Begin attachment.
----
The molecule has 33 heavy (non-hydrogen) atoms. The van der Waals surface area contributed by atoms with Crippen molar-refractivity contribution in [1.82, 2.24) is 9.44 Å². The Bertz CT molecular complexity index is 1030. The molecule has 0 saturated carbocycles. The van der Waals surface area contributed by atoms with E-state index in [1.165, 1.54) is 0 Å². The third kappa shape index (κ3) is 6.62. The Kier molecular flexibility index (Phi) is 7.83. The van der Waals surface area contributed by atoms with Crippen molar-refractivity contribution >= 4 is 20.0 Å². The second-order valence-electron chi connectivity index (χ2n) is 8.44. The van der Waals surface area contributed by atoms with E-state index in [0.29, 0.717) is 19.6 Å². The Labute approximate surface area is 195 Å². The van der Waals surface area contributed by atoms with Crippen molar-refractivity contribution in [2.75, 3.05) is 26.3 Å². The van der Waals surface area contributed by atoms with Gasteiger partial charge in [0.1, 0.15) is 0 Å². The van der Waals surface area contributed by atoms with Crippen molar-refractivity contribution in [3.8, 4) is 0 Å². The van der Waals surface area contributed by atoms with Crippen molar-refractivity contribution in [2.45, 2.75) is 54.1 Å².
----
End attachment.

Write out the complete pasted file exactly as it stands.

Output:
The molecule has 33 heavy (non-hydrogen) atoms. The van der Waals surface area contributed by atoms with Crippen molar-refractivity contribution in [1.82, 2.24) is 9.44 Å². The Bertz CT molecular complexity index is 1030. The molecule has 0 saturated carbocycles. The van der Waals surface area contributed by atoms with E-state index in [1.165, 1.54) is 0 Å². The third kappa shape index (κ3) is 6.62. The Kier molecular flexibility index (Phi) is 7.83. The van der Waals surface area contributed by atoms with Crippen molar-refractivity contribution >= 4 is 20.0 Å². The second-order valence-electron chi connectivity index (χ2n) is 8.44. The van der Waals surface area contributed by atoms with E-state index in [0.29, 0.717) is 19.6 Å². The Labute approximate surface area is 195 Å². The van der Waals surface area contributed by atoms with Crippen molar-refractivity contribution in [2.75, 3.05) is 26.3 Å². The van der Waals surface area contributed by atoms with Gasteiger partial charge in [0.1, 0.15) is 0 Å². The van der Waals surface area contributed by atoms with Crippen molar-refractivity contribution in [3.8, 4) is 0 Å². The van der Waals surface area contributed by atoms with Crippen molar-refractivity contribution in [2.45, 2.75) is 54.1 Å².